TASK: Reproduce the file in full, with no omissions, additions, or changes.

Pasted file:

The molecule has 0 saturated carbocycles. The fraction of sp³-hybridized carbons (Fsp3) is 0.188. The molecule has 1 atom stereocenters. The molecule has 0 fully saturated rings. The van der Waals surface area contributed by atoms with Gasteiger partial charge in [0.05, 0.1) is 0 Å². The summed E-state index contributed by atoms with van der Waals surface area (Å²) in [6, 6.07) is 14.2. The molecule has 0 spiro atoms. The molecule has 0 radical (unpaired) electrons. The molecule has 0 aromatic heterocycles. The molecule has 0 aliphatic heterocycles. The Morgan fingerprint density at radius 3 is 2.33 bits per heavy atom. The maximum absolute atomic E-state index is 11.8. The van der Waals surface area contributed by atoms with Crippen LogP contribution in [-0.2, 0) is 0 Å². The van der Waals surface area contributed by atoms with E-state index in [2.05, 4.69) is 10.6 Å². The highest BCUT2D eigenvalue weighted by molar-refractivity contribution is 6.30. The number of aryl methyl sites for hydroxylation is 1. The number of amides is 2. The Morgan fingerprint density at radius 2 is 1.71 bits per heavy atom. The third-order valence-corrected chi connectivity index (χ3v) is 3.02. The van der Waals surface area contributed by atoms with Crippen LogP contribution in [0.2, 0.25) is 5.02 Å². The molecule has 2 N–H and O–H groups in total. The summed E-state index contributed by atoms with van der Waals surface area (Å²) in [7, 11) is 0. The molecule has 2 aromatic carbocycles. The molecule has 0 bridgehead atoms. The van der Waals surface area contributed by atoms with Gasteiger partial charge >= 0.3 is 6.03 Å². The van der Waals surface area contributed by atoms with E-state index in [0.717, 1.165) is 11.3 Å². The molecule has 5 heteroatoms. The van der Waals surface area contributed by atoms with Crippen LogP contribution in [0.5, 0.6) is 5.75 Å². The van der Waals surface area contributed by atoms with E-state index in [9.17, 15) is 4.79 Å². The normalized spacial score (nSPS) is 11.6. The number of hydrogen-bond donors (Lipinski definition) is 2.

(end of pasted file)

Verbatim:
The molecule has 0 saturated carbocycles. The fraction of sp³-hybridized carbons (Fsp3) is 0.188. The molecule has 1 atom stereocenters. The molecule has 0 fully saturated rings. The van der Waals surface area contributed by atoms with Gasteiger partial charge in [0.05, 0.1) is 0 Å². The summed E-state index contributed by atoms with van der Waals surface area (Å²) in [6, 6.07) is 14.2. The molecule has 0 spiro atoms. The molecule has 0 radical (unpaired) electrons. The molecule has 0 aromatic heterocycles. The molecule has 0 aliphatic heterocycles. The Morgan fingerprint density at radius 3 is 2.33 bits per heavy atom. The maximum absolute atomic E-state index is 11.8. The van der Waals surface area contributed by atoms with Crippen LogP contribution in [-0.2, 0) is 0 Å². The van der Waals surface area contributed by atoms with E-state index in [2.05, 4.69) is 10.6 Å². The highest BCUT2D eigenvalue weighted by molar-refractivity contribution is 6.30. The number of aryl methyl sites for hydroxylation is 1. The number of amides is 2. The Morgan fingerprint density at radius 2 is 1.71 bits per heavy atom. The third-order valence-corrected chi connectivity index (χ3v) is 3.02. The van der Waals surface area contributed by atoms with Crippen LogP contribution in [0.2, 0.25) is 5.02 Å². The molecule has 2 N–H and O–H groups in total. The summed E-state index contributed by atoms with van der Waals surface area (Å²) in [7, 11) is 0. The molecule has 2 aromatic carbocycles. The molecule has 0 bridgehead atoms. The van der Waals surface area contributed by atoms with Gasteiger partial charge >= 0.3 is 6.03 Å². The van der Waals surface area contributed by atoms with E-state index in [0.717, 1.165) is 11.3 Å². The molecule has 5 heteroatoms. The van der Waals surface area contributed by atoms with Crippen LogP contribution in [0.5, 0.6) is 5.75 Å². The van der Waals surface area contributed by atoms with E-state index in [9.17, 15) is 4.79 Å². The normalized spacial score (nSPS) is 11.6. The number of hydrogen-bond donors (Lipinski definition) is 2.